RadioShack-Leopard classics specialist Stijn Devolder admits that this spring is the toughest he's encountered throughout his career and suspects that much of the peloton is struggling to get motivated to race in the brutal conditions.
Devolder overcame mechanicals and a crash to finish in the main bunch 2:15 behind teammate Fabian Cancellara during Friday's E3 Harelbeke, along with fellow RadioShack rider Gregory Rast.
"I had a lot of bad luck but very good legs and this is good for the team in the next races," he told Cyclingnews on the eve of Gent-Wevelgem.
While RadioShack DS Dirk Demol has indicated that he believes the 33-year-old can return to the form that helped him win two editions of the Tour of Flanders, Devolder is on the fence with regards to any comparison to 2008 and 2009.
"I don't know if I'm close to that - it's difficult to say but I feel a lot better than the past year when I had a bad spring season," he admitted. "I feel good and I feel that I can ride against the other good riders who will be in the final in those big races."
With bad weather forcing the removal of 45km from this year's edition of Gent-Wevelgem, and Deinze hosting the race start, Devolder was cautious over whether race organisers had been proactive enough, but admitted that they faced a difficult decision with race infrastructure also to be considered. Race director Frank Hoste announced on Saturday that a decision would be made in the morning as to whether additional safety measures would be enforced.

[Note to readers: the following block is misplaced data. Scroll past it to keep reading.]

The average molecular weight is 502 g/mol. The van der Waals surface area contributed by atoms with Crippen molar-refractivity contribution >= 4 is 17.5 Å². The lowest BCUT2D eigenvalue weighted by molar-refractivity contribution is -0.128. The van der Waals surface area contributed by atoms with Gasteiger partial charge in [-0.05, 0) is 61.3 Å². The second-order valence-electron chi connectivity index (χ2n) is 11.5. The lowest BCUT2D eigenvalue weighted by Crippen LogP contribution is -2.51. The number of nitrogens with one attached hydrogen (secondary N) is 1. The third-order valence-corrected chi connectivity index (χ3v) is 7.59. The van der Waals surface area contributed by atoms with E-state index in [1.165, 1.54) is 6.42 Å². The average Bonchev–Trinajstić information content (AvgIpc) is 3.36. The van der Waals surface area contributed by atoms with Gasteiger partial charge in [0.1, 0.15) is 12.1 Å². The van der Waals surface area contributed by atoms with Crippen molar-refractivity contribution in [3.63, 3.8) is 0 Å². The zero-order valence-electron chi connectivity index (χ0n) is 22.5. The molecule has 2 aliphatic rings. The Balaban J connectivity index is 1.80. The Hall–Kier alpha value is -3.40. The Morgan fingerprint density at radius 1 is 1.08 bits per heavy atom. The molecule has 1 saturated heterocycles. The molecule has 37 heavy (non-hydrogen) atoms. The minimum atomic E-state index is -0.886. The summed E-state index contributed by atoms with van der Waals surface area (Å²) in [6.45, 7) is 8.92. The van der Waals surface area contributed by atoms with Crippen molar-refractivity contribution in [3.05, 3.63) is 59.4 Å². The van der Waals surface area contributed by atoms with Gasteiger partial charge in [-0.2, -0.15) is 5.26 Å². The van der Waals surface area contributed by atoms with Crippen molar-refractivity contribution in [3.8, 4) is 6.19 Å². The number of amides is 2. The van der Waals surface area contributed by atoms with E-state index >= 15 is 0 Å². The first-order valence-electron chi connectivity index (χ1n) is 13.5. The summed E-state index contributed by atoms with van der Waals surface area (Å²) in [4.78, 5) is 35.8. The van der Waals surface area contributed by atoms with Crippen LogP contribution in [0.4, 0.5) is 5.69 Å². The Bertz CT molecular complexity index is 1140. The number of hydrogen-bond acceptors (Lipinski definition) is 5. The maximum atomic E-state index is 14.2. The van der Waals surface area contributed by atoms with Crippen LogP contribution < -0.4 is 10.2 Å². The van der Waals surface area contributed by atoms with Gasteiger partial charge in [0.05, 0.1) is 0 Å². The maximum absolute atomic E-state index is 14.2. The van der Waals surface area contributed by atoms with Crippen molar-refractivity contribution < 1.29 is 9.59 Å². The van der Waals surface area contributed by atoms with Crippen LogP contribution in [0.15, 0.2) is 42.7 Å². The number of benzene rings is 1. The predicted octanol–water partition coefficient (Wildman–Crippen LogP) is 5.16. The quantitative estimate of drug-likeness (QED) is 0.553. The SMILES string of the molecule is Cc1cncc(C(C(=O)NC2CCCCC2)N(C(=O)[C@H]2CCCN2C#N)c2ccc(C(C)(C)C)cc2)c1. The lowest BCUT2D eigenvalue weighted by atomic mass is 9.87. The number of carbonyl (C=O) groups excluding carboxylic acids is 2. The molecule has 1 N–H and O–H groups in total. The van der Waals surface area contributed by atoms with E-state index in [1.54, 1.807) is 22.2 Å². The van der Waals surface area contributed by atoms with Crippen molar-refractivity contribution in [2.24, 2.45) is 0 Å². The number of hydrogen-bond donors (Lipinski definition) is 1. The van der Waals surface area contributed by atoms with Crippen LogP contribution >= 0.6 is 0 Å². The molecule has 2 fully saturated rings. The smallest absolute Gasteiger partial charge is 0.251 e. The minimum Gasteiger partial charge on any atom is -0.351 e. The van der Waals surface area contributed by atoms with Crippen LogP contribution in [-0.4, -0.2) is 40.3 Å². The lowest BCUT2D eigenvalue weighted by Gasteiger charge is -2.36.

"After San Remo we had bad weather again in Waregem on Wednesday and you feel that everybody is a little scared on the start," he exaplined. "After what we saw in San Remo, it's very hard to race in these conditions with the ice on your body all day.
"Your body is not made to survive four or five hours in those temperatures with the sleet on your body. After a while you can see like in San Remo that the riders are... it's not healthy for you.
"For now I think it's a good decision [to shorten the race] but we have to wait and see tomorrow morning if there is snow on the roads or not."
Following Friday's emphatic victory, Fabian Cancellara made much of the fact that the team's first big win of the year had been achieved in Harelbeke, but the real work was only just starting with an eye to the Tour of Flanders and Paris-Roubaix over the next two weekends. Devolder would not go so far as to say that the team could take their foot of the gas at Gent-Wevelgem but did admit to a bigger picture approach.
"The pressure is a little less now than it was on Friday because we were waiting for the first big win of the season," said Devolder. "This is a big team with big expectations and it was too long that we had to wait for a win. Of course he [Cancellara] will be the big favourite for the Tour of Flanders and Paris-Roubaix. We're going to help him try to win those races.
"Tomorrow is also important. It's a WorldTour race but I think it's more important next week and the week after."
As a sports journalist and producer since 1997, Jane has covered Olympic and Commonwealth Games, rugby league, motorsport, cricket, surfing, triathlon, rugby union, and golf for print, radio, television and online. However her enduring passion has been cycling.
Jane is a former Australian Editor of Cyclingnews from 2011 to 2013 and continues to freelance within the cycling industry.
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